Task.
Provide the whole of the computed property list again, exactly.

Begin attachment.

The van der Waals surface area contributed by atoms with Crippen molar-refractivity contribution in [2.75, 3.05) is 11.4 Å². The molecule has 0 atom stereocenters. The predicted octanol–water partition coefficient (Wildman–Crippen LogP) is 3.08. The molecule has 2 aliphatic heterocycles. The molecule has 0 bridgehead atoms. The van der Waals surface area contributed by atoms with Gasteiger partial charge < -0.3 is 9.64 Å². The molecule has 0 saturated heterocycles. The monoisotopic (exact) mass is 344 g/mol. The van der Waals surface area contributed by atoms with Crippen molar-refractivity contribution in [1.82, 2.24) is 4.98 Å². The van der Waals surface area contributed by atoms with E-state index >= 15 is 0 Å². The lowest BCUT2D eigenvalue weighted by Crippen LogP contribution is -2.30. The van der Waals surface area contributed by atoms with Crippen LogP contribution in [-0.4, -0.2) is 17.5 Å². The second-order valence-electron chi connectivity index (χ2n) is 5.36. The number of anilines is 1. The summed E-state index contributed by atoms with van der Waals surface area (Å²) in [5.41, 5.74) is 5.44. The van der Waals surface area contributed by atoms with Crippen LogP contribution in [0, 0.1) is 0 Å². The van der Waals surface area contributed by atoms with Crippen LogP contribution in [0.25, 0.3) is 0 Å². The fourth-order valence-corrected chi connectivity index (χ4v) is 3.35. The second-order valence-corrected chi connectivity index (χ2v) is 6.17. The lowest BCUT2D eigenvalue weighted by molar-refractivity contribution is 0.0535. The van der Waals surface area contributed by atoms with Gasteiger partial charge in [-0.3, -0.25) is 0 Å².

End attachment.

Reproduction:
The van der Waals surface area contributed by atoms with Crippen molar-refractivity contribution in [2.75, 3.05) is 11.4 Å². The molecule has 0 atom stereocenters. The predicted octanol–water partition coefficient (Wildman–Crippen LogP) is 3.08. The molecule has 2 aliphatic heterocycles. The molecule has 0 bridgehead atoms. The van der Waals surface area contributed by atoms with Gasteiger partial charge < -0.3 is 9.64 Å². The molecule has 0 saturated heterocycles. The monoisotopic (exact) mass is 344 g/mol. The van der Waals surface area contributed by atoms with Crippen molar-refractivity contribution in [1.82, 2.24) is 4.98 Å². The van der Waals surface area contributed by atoms with E-state index >= 15 is 0 Å². The lowest BCUT2D eigenvalue weighted by Crippen LogP contribution is -2.30. The van der Waals surface area contributed by atoms with Crippen LogP contribution in [-0.4, -0.2) is 17.5 Å². The second-order valence-electron chi connectivity index (χ2n) is 5.36. The number of anilines is 1. The summed E-state index contributed by atoms with van der Waals surface area (Å²) in [5.41, 5.74) is 5.44. The van der Waals surface area contributed by atoms with Crippen LogP contribution in [0, 0.1) is 0 Å². The van der Waals surface area contributed by atoms with Crippen LogP contribution in [0.25, 0.3) is 0 Å². The fourth-order valence-corrected chi connectivity index (χ4v) is 3.35. The second-order valence-corrected chi connectivity index (χ2v) is 6.17. The lowest BCUT2D eigenvalue weighted by molar-refractivity contribution is 0.0535. The van der Waals surface area contributed by atoms with Gasteiger partial charge in [-0.3, -0.25) is 0 Å².